Did they really “do it?”
We’re not talking about actress Kristen Stewart and her “Snow White and the Huntsman” director; We’re talking about Neanderthals and modern humans.
Without meaning to get all People magazine on you, the question about whether modern humans and Neanderthals hooked up has again become a subject of scientific debate.
The short answer is yes, they had sex. At least, based on the science it certainly appears there was indeed “interbreeding” between modern humans and Neanderthals.
But a counter argument published in PNAS, asserts that the shared DNA found in both modern humans and our Neanderthal cousins may have come from common African ancestors. Since the paper’s publication there has been a lot of coverage in the popular press, as well as science-centered publications.
Several researchers have said the model supporting the theory that the shared DNA comes from a common African ancestor is wrong. Beyond that, the science done to support the theory of interbreeding actually took into account the idea that is the cornerstone of their theory and debunked it.
Or as Discovery magazine blogger Razib Khan observed, “One could say that the appropriate follow up paper to the PNAS contribution was actually published before it.”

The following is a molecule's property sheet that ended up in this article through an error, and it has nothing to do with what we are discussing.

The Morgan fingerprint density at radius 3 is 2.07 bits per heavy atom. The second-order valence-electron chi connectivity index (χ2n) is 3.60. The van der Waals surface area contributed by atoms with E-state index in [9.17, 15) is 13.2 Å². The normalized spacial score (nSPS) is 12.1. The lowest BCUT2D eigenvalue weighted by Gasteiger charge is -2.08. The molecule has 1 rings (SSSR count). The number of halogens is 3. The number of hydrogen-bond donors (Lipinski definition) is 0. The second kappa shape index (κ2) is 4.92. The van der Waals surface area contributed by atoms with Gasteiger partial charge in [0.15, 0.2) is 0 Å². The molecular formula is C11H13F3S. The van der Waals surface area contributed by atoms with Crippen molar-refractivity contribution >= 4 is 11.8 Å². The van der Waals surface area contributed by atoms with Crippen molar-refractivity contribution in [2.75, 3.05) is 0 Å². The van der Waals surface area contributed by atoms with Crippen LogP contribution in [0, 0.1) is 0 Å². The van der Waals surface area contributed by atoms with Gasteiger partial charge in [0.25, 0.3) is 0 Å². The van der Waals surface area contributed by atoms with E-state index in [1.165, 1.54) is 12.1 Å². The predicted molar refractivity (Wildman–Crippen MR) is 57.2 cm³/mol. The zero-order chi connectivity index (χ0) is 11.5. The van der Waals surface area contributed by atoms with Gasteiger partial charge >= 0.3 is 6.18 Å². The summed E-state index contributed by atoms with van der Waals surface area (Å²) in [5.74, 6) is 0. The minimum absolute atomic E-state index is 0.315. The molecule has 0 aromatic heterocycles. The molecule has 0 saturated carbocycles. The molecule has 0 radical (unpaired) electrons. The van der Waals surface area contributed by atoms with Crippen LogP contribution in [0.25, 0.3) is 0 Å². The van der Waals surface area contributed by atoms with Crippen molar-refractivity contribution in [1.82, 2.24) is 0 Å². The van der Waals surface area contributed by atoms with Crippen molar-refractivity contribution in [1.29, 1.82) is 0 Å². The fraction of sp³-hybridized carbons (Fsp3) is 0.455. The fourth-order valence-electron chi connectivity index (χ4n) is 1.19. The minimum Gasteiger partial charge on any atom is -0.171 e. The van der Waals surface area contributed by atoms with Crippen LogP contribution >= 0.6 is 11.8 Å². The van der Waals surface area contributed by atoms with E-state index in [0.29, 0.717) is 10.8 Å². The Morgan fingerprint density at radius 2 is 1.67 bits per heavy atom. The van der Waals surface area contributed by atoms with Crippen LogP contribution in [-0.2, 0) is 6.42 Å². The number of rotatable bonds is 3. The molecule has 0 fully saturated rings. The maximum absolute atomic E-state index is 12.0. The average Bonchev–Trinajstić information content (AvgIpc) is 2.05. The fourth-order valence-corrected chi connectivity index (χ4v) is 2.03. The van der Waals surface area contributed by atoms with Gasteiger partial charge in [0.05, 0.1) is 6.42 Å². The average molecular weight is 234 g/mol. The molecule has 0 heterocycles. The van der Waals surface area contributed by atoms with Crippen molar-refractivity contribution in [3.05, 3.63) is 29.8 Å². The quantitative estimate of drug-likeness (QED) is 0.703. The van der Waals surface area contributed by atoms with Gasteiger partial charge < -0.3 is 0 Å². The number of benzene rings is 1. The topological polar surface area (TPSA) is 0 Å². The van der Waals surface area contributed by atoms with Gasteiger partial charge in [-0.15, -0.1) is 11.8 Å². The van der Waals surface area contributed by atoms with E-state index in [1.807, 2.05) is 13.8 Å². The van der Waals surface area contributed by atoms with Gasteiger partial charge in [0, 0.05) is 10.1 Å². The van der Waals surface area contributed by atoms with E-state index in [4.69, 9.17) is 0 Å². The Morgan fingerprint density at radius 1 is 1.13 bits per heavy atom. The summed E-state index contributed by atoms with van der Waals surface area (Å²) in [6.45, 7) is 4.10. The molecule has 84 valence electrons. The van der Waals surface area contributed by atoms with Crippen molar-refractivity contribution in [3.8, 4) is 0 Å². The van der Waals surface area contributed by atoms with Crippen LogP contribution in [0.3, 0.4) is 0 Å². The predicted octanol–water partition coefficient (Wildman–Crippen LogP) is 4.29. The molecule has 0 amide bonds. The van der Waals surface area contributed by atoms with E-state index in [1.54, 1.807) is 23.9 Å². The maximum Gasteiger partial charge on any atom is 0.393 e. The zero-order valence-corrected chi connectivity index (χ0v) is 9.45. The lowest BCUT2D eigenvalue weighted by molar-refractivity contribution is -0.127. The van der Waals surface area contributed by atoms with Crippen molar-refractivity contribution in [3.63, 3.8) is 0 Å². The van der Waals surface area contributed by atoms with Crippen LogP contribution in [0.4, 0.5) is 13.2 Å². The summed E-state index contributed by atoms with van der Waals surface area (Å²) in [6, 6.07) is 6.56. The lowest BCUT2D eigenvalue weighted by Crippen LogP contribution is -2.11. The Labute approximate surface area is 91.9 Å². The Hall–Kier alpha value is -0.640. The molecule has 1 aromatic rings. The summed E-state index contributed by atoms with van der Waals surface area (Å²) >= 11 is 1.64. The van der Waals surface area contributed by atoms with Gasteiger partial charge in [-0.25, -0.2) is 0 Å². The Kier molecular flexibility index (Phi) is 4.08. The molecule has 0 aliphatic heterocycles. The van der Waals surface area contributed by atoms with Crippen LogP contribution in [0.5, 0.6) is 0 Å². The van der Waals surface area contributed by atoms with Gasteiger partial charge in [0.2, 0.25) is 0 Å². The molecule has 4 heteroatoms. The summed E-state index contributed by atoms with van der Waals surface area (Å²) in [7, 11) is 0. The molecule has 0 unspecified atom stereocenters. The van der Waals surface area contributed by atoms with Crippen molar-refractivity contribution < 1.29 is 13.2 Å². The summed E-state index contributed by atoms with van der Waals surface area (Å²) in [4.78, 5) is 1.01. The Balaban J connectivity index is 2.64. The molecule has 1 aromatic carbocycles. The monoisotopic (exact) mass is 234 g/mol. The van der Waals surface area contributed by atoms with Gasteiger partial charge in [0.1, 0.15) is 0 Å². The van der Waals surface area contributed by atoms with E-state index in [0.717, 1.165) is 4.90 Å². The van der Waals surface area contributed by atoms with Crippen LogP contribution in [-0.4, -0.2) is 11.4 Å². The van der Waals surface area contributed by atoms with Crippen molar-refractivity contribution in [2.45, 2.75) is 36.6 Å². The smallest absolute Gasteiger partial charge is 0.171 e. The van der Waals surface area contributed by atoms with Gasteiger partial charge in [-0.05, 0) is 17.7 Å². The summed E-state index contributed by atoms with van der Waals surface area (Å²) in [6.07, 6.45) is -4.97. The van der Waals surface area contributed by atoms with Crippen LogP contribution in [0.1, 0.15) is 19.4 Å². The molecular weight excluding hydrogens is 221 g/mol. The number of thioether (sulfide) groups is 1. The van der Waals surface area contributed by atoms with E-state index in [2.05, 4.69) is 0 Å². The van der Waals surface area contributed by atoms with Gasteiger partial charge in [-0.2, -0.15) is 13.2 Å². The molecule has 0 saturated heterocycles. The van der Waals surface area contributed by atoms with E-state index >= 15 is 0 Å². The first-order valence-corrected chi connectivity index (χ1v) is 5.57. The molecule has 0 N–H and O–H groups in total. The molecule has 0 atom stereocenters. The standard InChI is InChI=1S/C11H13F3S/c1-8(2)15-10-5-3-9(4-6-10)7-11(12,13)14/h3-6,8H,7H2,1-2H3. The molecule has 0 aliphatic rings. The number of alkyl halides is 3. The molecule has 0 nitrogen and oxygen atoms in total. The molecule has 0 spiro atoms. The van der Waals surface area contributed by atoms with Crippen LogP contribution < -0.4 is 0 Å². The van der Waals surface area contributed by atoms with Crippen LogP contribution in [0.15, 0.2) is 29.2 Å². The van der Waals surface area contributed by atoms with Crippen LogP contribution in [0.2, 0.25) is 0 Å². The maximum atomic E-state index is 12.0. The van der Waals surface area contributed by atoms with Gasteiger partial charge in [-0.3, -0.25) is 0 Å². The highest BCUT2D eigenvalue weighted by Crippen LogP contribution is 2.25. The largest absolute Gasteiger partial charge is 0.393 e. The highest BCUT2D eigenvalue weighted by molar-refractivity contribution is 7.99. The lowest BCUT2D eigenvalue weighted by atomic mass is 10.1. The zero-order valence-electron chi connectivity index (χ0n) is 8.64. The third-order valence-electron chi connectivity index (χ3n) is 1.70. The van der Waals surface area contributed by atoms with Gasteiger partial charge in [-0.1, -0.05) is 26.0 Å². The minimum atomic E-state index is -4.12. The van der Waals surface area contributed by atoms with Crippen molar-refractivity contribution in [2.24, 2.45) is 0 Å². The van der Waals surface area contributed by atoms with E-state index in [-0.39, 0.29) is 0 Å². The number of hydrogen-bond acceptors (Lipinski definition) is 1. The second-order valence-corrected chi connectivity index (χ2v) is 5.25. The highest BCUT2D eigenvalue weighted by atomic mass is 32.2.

23andMe scientist Eric Durand, a computational biologists who helped work on the first draft of the Neanderthal genome and on analysis of the Denisova genome– another of our early human cousins – said much the same thing.
“It is surprising that such a paper got published – and received so much press coverage – as the initial paper explored such a demographic model of ancient structure and wrote in the main text that it could explain the data,” Eric said. “At this time we simply regarded this model as less parsimonious than the recent admixture model, because the ancient structure model implies that barrier to gene flow consistently separated highly adaptable hominins for hundreds of generations.”
Beyond that paper published in Science two years ago, Eric worked with others from UC Berkeley on a paper published earlier this year, using another statistical approach that also undercuts the theory that a common African cousin explains the shared DNA between modern humans and Neanderthal.
What’s more exciting for Eric is that this more recent paper uses a new methodology to estimate that the interbreeding occurred between 37,000 and 86,000 years ago, or about the time when modern humans began their slow migration from Africa to Europe.
The estimate “actually coincides pretty well with the estimated time of the ‘out-of-Africa’ event,” Eric said.
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